Beirut:From City of Capital to Capital City
Reconstructing a State Identity Within NeoLiberal Capital
MPhil dissertation & project, AA London - July 2013
This project looks at the role of architecture in the construction of the capital city, and questions its ability to both form and signify the state. This is particularly problematic in the case of Lebanon, a weak quasi-state still coming to terms with sectarian divisions and political corruption, exacerbated by the privatization of the centre of its capital by real estate company Solidere.
fig.1: The political foundations of Lebanon - A weak sectarian state
Given the state’s continuing failure to form a Lebanese statehood, the project proposes to reverse the architectural notion of nation building, and rethinks the construction of a functioning state as a process of developing a regional economic role for the city and a productive political identity for its citizenry.
The premise for such a reversal is the identification and understanding of two related processes, the ‘Symptom’ and the ‘Symbol’, as representational dimensions of power in the architecture of capital cities. Political power can be examined after the fact, as a symptom of a specific policy or rule, or before the fact, as an intentional projection of the identity and ideology of a state.
fig.3: Transformation of the city and the dominant type - From the Arabic courtyard city to the French boulevards
The analysis of the city centre of Beirut through its dominant type—the Lebanese central hall—and its reinterpretation by Solidere’s reconstruction project as an expired symbol of past French mandate-era glory, leads to the search, beyond architecture’s representative agency, for a reconstructed type that is capable of shaping both an operative strategy for the reconstruction of the city and a renewed symbolic identity for the state.
fig.4: Central hall type - porous and directional organizations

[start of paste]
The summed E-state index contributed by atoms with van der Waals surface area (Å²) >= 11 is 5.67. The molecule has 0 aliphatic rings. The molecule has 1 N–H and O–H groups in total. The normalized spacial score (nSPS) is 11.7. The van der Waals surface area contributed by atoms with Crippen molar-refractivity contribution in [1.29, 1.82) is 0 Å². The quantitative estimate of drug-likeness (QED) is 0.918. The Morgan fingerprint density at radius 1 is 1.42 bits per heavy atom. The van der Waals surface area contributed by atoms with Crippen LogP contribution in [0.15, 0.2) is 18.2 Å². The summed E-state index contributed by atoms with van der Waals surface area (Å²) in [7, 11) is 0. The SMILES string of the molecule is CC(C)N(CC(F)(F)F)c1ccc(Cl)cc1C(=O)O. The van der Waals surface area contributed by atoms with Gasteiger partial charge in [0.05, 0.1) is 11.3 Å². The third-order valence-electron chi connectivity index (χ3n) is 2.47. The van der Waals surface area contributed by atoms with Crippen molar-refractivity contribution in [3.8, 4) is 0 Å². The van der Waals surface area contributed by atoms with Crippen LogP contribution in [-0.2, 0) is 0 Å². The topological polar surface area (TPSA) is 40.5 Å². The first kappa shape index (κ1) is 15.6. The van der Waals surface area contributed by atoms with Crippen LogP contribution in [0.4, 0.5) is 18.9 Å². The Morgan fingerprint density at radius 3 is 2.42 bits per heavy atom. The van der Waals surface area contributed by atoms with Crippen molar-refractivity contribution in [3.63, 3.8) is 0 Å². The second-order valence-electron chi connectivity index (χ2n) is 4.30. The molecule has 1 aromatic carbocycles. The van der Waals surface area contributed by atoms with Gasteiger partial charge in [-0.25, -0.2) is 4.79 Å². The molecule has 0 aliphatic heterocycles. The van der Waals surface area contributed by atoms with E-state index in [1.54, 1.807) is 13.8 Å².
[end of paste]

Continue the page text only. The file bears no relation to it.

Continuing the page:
This instrumentality of type is tested in a project for a new capital centre around the historic Martyrs Square, the oldest civic centre of the city, and its associated archaeological sites.
Deliberately compromised in its urban and political significance by Solidere, the real estate company commissioned to undertake and manage the reconstruction of a new centre, the counter-project reclaims the square’s role as a primordial civic space.
fig.5: Martyrs Square: A central stip between the French reconstructed centre and the highway
Observing Solidere’s commercial strategy and zoning for exclusive private housing, a complementary series of public, institutional and educational spaces are proposed, to re-allow an active participation of the state in the supposedly private-public joint venture, forming a new common ground that functions beyond sectarian identifications.
fig.6: Strategy - The square as central hall at the scale of the nation, linking the centre and the city
The project understands the articulation of the political in a new secular city centre as dependent on a synthesis of the domestic sphere of the individual and a public space of coexistence, and uses the central hall type to explore this spatial relationship between citizens and society.